Heat pumps save money, reduce pollution and help the climate

Heat pumps save money, reduce pollution and help the climate

David Suzuki  June 29, 2023 at 3:50 pm

Heat pumps will save you money while protecting the climate and air. (Photo: Niklas Morberg via Flickr)

It sounds too good to be true: a way to efficiently heat and cool your space, save money, reduce indoor and outdoor pollution and do your part in the global effort to curtail climate change! Heat pumps may not seem exciting, but they’re quickly growing in popularity as the world shifts away from expensive, polluting, climate-altering coal, oil and gas.

Many homes and buildings are heated by burning oil or gas in furnaces and distributing the heat through ducts and vents, or burning fuels to heat water in boilers, and circulating it as hot water or steam through radiators. But burning stuff for power and heat is in many ways old technology we need to leave behind.

Heat pumps don’t generate heat; they just move it around. That makes them super efficient — far more even than systems that use electricity rather than gas or oil to generate heat.

Heating and cooling buildings causes a large percentage of global emissions, so heat pumps can make a significant difference in the effort to curb global warming — especially as electricity systems switch to renewable sources, technology improves and buildings become more energy efficient. They also save money because they don’t rely on costly fuels and use less electricity than other systems.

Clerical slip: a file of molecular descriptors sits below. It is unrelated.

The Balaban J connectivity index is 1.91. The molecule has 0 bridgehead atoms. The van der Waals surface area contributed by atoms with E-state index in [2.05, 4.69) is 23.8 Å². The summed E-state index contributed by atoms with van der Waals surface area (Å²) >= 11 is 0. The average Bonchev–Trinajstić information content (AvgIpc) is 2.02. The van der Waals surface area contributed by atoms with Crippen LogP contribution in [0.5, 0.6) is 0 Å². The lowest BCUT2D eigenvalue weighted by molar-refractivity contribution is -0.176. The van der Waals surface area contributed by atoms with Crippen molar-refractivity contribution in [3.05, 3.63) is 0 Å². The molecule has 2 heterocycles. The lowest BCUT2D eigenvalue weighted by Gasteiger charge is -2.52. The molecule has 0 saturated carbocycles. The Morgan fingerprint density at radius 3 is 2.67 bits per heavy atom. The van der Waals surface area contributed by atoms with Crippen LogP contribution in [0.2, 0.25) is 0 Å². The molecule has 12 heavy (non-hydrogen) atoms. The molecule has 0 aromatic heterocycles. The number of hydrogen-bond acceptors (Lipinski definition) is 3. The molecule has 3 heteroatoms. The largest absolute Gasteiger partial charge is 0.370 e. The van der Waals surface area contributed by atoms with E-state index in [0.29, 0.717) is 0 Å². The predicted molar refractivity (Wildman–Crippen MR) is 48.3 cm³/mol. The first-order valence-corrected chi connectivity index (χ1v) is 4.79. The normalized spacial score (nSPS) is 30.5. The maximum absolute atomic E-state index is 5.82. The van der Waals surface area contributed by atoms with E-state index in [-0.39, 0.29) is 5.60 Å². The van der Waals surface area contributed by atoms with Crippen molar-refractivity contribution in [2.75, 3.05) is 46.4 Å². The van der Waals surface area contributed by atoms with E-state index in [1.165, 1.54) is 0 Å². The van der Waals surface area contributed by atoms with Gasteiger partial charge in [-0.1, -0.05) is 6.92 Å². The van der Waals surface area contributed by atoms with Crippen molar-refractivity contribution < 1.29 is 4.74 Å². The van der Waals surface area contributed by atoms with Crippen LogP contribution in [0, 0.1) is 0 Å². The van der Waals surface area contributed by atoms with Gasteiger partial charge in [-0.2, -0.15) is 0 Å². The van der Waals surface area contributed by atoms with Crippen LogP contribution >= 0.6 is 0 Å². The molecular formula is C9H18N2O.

With technology similar to that of a refrigerator or air conditioner, heat pumps take heat from outside air, ground, water, industrial waste or other sources, and transfer it to the building interior and/or hot water tank — and reverse the process to cool, avoiding the need for separate heating and cooling systems. There are a number of different kinds of heat pumps, including ducted and ductless, and large industrial ones that can supply district heating.

The basic operation is similar in most: a cold gas, or refrigerant, flows through coils in an outside condensing unit, which absorbs heat energy, even in cold temperatures. A compressor pressurizes the warmer gas into a hot gas or liquid, which is pumped through coils inside. Heat is released through the home or building as the refrigerant cools and condenses. The cooled refrigerant then passes through an expander, lowering the pressure and temperature, and the cycle repeats.

Although refrigerants are greenhouse gases, preventing leaks, recycling the gas and using better ones can reduce their risk. Even with current refrigerants and technologies, compared to gas boilers, heat pumps can reduce greenhouse gas emissions by 20 per cent where electricity is from non-renewable sources and up to 80 per cent with clean electricity.

Heat pumps’ many advantages will increase as technologies improve and the electricity used to run them shifts more and more to renewable sources. As an International Energy Agency report points out, they’re three to five times more energy efficient than gas boilers, and “reduce households’ exposure to fossil fuel price spikes, which has been made all the more urgent by the ongoing global energy crisis.”